The second form of advertising that has risen, thanks to the internet, is one that provides significantly more value and relevance to the end-user. Not through any special form of expensive content-creation, but rather by placing the ad in front of individuals that would be much more receptive to product or brand information. The main proponent of this kind of advertising is search engine marketing

Individuals who are actively searching the internet for information, or, ‘high-intent individuals’ are significantly more receptive to relevant advertising than anyone else. If provided with information that can be useful to them in their search, the chances that they will perform an action you’re looking for are significantly higher. In fact, a recent study has shown that search engine advertising has a conversion rate that’s almost 5x more effective than display advertising.

laptop screen with google search ready

This is not to say that intent-based advertising is limited to search engines. YouTube advertising can also be used for this purpose. Selecting particular channels or videos for your brand’s communication to feature on is a way of targeting high-intent individuals. For example, a tech-based product targeting YouTube channels that review tech products is an intent-based marketing technique.

Demographics vs Behaviour

Demographic behaviour has been an essential part of advertising since it began. Now, however, demographic data is becoming less important in comparison to behavioural data. Rather than focusing on the assumptions or information we have regarding particular cohorts based on age, gender, and location, marketers prefer to focus on specific behaviour – especially when it comes to intent-based marketing.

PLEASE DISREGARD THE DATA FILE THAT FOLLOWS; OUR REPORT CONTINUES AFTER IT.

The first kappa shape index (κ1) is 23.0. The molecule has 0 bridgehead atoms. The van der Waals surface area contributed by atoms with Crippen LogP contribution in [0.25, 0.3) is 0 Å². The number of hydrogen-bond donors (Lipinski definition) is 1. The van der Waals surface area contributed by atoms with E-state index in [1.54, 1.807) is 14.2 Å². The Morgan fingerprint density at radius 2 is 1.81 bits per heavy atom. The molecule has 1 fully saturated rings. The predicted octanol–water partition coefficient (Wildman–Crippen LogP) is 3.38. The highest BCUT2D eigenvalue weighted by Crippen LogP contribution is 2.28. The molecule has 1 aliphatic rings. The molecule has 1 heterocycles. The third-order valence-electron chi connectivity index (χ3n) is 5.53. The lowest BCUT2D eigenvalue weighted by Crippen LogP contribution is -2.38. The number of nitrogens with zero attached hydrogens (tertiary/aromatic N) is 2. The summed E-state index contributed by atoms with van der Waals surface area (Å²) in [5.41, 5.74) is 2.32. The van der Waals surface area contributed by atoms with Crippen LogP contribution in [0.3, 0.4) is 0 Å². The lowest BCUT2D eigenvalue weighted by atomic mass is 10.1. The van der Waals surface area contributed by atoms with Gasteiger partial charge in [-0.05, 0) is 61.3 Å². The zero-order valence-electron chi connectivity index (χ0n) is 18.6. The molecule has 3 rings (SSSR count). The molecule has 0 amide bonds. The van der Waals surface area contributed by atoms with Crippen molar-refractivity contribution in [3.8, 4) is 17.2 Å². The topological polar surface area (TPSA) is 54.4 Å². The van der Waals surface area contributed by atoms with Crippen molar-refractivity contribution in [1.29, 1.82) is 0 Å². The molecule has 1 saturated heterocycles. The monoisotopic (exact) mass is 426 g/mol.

This is usually done through the active input that consumers have in this process – search terms. Analysing what people are searching for reveals a lot about their intent. An in-depth keyword research exercise and on-going analysis can rival the most expensive piece of content in terms of advertising effectiveness at a fraction of the price. Once those keywords have been identified, writing the write copy based upon the intent behind the search terms is critical. If the user experience – starting with the initial search, and ending with a conversion on your website – is a fluid, cohesive one, it will become one of the most efficient sources of leads and purchases you have.